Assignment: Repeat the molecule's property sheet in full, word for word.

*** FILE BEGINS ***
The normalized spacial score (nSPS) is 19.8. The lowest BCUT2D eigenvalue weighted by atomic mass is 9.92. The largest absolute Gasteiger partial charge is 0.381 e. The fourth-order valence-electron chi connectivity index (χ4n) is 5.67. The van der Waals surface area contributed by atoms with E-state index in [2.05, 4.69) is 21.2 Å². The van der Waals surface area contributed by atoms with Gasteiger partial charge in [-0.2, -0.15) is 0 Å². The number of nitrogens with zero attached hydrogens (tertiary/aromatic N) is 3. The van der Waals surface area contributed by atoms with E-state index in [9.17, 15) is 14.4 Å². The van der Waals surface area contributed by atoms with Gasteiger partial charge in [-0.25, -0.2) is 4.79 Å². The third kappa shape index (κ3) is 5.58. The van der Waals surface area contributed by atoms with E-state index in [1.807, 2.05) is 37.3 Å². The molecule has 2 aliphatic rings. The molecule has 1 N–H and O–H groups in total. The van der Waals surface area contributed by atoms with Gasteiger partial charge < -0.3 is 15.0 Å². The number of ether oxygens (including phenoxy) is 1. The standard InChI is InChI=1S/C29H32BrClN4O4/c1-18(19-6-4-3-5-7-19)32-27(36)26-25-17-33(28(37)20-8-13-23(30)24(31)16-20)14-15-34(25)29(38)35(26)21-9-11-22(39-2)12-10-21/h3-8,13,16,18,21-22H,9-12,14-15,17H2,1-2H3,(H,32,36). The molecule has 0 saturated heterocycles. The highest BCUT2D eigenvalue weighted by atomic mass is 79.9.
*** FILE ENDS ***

The normalized spacial score (nSPS) is 19.8. The lowest BCUT2D eigenvalue weighted by atomic mass is 9.92. The largest absolute Gasteiger partial charge is 0.381 e. The fourth-order valence-electron chi connectivity index (χ4n) is 5.67. The van der Waals surface area contributed by atoms with E-state index in [2.05, 4.69) is 21.2 Å². The van der Waals surface area contributed by atoms with Gasteiger partial charge in [-0.2, -0.15) is 0 Å². The number of nitrogens with zero attached hydrogens (tertiary/aromatic N) is 3. The van der Waals surface area contributed by atoms with E-state index in [9.17, 15) is 14.4 Å². The van der Waals surface area contributed by atoms with Gasteiger partial charge in [-0.25, -0.2) is 4.79 Å². The third kappa shape index (κ3) is 5.58. The van der Waals surface area contributed by atoms with E-state index in [1.807, 2.05) is 37.3 Å². The molecule has 2 aliphatic rings. The molecule has 1 N–H and O–H groups in total. The van der Waals surface area contributed by atoms with Gasteiger partial charge < -0.3 is 15.0 Å². The number of ether oxygens (including phenoxy) is 1. The standard InChI is InChI=1S/C29H32BrClN4O4/c1-18(19-6-4-3-5-7-19)32-27(36)26-25-17-33(28(37)20-8-13-23(30)24(31)16-20)14-15-34(25)29(38)35(26)21-9-11-22(39-2)12-10-21/h3-8,13,16,18,21-22H,9-12,14-15,17H2,1-2H3,(H,32,36). The molecule has 0 saturated heterocycles. The highest BCUT2D eigenvalue weighted by atomic mass is 79.9.